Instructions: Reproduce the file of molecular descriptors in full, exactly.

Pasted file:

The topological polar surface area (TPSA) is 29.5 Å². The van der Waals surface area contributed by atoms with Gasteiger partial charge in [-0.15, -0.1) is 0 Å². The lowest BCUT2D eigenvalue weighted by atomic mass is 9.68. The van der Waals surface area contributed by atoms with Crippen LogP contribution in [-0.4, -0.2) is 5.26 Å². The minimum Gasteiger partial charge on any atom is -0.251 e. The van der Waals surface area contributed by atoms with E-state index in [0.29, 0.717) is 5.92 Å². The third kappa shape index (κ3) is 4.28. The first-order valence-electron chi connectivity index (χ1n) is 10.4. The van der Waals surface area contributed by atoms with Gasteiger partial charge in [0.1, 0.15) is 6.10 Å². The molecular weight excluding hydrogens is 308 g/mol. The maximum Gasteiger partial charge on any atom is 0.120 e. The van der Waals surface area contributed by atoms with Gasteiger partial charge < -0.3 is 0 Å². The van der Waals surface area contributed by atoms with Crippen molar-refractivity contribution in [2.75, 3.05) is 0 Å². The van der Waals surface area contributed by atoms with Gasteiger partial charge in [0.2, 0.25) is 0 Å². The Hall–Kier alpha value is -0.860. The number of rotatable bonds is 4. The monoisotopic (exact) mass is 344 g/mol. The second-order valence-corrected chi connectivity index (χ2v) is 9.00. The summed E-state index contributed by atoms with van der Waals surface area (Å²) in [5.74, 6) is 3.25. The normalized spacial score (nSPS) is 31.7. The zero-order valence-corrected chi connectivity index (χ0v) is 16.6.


The topological polar surface area (TPSA) is 29.5 Å². The van der Waals surface area contributed by atoms with Gasteiger partial charge in [-0.15, -0.1) is 0 Å². The lowest BCUT2D eigenvalue weighted by atomic mass is 9.68. The van der Waals surface area contributed by atoms with Crippen LogP contribution in [-0.4, -0.2) is 5.26 Å². The minimum Gasteiger partial charge on any atom is -0.251 e. The van der Waals surface area contributed by atoms with E-state index in [0.29, 0.717) is 5.92 Å². The third kappa shape index (κ3) is 4.28. The first-order valence-electron chi connectivity index (χ1n) is 10.4. The van der Waals surface area contributed by atoms with Gasteiger partial charge in [0.1, 0.15) is 6.10 Å². The molecular weight excluding hydrogens is 308 g/mol. The maximum Gasteiger partial charge on any atom is 0.120 e. The van der Waals surface area contributed by atoms with Gasteiger partial charge < -0.3 is 0 Å². The van der Waals surface area contributed by atoms with Crippen molar-refractivity contribution in [2.75, 3.05) is 0 Å². The van der Waals surface area contributed by atoms with Gasteiger partial charge in [0.2, 0.25) is 0 Å². The Hall–Kier alpha value is -0.860. The number of rotatable bonds is 4. The monoisotopic (exact) mass is 344 g/mol. The second-order valence-corrected chi connectivity index (χ2v) is 9.00. The summed E-state index contributed by atoms with van der Waals surface area (Å²) in [5.74, 6) is 3.25. The normalized spacial score (nSPS) is 31.7. The zero-order valence-corrected chi connectivity index (χ0v) is 16.6.